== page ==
It appears as though Brazil isn't the only Latin American nation to be catching the eye of the savvy private equity real estate investor these days. Indeed, an avant-garde is targeting Colombia as a source of lucrative real estate investment opportunities.
For instance, New York-based real estate investment firm Avenida Capital this week launched its first institutional opportunistic fund targeting retail, commercial, residential and industrial properties located in the major cities of Colombia. The $125 million vehicle, Avenida Colombia Real Estate Fund I, expects to hold a first close in the fourth quarter and a final close by summer 2012.
That follows hot on the heels of Chicago-based Equity International making its first investment in the country last month: a $75 million investment in Bogota-based commercial real estate developer and manager Terranum Development.
One reason Colombia is attracting interest is across-the-board growth, not only in terms of increasingly healthy GDP, which the World Bank projects to average more than 5 percent annually until 2014, but also increased stability in terms of both political and economic factors.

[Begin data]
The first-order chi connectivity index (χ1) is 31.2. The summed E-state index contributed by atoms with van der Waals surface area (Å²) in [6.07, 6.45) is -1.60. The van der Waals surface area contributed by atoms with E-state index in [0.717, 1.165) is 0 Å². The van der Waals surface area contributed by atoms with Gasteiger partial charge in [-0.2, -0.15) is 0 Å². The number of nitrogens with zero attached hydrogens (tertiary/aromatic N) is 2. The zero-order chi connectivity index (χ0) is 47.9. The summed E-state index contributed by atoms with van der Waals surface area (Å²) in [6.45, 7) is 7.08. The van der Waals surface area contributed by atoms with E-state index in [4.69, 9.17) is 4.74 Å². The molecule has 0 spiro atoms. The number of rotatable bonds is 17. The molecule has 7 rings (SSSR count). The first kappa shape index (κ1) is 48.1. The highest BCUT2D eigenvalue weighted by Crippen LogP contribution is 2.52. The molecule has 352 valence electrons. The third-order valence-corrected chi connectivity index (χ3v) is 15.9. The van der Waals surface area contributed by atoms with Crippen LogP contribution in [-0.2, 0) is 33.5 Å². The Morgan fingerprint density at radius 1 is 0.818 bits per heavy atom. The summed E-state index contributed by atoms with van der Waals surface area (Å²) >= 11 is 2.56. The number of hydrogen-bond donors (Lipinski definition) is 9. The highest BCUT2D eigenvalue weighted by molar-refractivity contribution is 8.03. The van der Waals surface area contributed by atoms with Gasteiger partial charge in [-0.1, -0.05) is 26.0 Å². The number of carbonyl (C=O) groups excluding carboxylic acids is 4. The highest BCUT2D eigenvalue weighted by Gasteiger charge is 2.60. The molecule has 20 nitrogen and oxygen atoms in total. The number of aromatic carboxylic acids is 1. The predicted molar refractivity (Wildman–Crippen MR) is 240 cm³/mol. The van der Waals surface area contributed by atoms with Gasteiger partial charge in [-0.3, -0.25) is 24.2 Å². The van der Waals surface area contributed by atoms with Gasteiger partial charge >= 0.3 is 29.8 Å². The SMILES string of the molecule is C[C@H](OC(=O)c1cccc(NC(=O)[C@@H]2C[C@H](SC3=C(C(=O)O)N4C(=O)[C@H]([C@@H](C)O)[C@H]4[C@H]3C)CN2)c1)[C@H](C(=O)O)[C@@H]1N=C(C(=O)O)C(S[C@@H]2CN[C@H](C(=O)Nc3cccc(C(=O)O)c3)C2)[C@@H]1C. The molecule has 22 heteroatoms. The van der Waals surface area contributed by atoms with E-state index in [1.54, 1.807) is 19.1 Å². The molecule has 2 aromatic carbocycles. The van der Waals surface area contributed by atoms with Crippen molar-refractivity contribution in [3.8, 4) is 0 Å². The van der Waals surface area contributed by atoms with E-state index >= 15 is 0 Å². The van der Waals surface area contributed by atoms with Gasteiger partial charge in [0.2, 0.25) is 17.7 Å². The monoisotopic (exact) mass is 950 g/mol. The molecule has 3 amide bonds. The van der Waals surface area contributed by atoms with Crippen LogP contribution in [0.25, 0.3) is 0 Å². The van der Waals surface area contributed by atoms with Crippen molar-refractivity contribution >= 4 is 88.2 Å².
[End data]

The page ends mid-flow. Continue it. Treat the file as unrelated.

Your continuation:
“The perception of Colombia and the reality are two very different things,” said Avenida managing director Alex Chalmers. Indeed, Chalmers pointed out that the global perception of Colombia being a haven for deadly drug kingpins couldn't be further from the truth, as the current government has made safety and security a major priority.
Michael Teich, also a managing director at Avenida, concurs with his colleague. “Things are improving both politically and economically, and that's having a positive effect on real estate,” he said. In fact, the World Bank ranks Colombia as sixth in the world in terms of protecting investors.
All of this leads to the question: could Colombia eclipse Brazil in terms of South American investment activity?
The cynic might argue that firms are having to look outside of Brazil because the market has become too hot. Yet, for the time being, private equity firms are still quite eager to do business in Brazil. In mid-September, PERE was told that New York-based private equity giant Tishman Speyer closed on $350 million for its third Brazil fund and a related feeder vehicle. Not only that, but Pennsylvania-based investment manager Hamilton Lane announced its plans to open an office in Brazil after adding a real estate practice this year.
Those are just two recent examples of Brazilian investment activity still going strong. That said, do expect Colombia to play an increasing part in the Latin American real estate picture.
“You feel a general enthusiasm for the market there,” Teich said. “Across the board, things are looking up.”